"Buffett Rule" a Bust in California
September 27, 2011
If President Obama really wants to see the "Buffett Rule" in action, he should look at California's tax system. The state has been plagued by it for years, says George Skelton of the Los Angeles Times.
In California, there is what you could call a Buffett Rule-Plus. There's an extra tax bracket -- at 10.3 percent -- for income exceeding $1 million.
- According to the state finance department, families with adjusted gross incomes of between $1 million and $2 million, on average, paid an overall state tax rate of 8.4 percent in 2008, the last year for which data are available.
- The average rate rose as incomes did to 9.3 percent for those earning $5 million and up.
- Families earning between $200,000 and $300,000 paid, on average, 5.5 percent.
- The rate fell sharply as incomes tailed off: 1.4 percent at $70,000 to $80,000, and only 0.2 percent at $40,000 to $50,000.
California used to offer preferential tax treatment for capital gains and dividends, but eliminated it in 1987 to conform to a new federal "reform" law. The feds later reinserted their preferences, but California never did. Consequently, California relies heavily on rich investors for its income tax revenue, which fuels half of the general fund.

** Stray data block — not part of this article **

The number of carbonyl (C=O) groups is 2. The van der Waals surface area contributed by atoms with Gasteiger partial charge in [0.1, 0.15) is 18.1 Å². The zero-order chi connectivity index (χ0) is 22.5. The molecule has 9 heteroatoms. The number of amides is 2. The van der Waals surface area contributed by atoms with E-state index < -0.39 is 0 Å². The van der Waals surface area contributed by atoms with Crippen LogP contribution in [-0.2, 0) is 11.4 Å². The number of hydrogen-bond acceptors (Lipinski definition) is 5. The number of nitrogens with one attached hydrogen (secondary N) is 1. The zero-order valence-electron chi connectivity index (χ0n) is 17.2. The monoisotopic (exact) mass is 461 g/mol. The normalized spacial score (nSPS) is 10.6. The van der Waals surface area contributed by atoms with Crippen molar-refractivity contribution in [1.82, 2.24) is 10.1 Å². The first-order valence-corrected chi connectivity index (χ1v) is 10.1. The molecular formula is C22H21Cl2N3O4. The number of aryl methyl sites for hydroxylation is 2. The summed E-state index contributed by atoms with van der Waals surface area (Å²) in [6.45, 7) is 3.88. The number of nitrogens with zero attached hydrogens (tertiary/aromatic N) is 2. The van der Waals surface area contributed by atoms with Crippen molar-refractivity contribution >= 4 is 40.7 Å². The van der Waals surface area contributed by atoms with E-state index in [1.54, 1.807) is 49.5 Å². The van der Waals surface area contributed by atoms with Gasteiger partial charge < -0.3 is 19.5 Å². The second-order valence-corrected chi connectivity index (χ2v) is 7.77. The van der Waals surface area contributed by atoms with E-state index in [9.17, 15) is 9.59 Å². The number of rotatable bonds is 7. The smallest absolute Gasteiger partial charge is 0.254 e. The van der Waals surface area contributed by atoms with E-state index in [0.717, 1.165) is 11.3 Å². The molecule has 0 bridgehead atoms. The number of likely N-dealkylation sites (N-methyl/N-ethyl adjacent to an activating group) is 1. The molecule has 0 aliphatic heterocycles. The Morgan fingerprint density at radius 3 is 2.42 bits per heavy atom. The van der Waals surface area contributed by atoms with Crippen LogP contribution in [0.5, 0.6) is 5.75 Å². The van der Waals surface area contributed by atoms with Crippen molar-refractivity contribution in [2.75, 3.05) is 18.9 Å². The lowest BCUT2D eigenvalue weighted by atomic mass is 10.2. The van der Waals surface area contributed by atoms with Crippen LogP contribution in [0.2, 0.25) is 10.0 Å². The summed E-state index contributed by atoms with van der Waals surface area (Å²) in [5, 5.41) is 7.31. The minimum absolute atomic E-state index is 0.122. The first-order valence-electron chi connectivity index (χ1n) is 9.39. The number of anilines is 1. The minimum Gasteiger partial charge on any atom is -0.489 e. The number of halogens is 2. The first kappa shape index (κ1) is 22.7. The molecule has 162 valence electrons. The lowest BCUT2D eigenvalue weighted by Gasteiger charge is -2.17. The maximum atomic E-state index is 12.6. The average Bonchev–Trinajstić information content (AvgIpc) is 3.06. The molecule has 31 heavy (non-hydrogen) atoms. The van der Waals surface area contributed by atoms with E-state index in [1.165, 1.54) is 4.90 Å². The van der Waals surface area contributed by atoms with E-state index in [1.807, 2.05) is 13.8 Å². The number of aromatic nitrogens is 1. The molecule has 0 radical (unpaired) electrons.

Some examples of this overdependence, based on the 2009 tax year:
- The top 1 percent earned 18 percent of California's income but paid 37 percent of the income tax.
- Illustrating the volatility of the California income tax, however, the top 1 percent paid 48 percent of the total take in 2007 before the stock market collapsed.
- In the next two years, the state's income tax revenue fell 25 percent.
Source: George Skelton, "'Buffett Rule' a Bust in California," Los Angeles Times, September 22, 2011.
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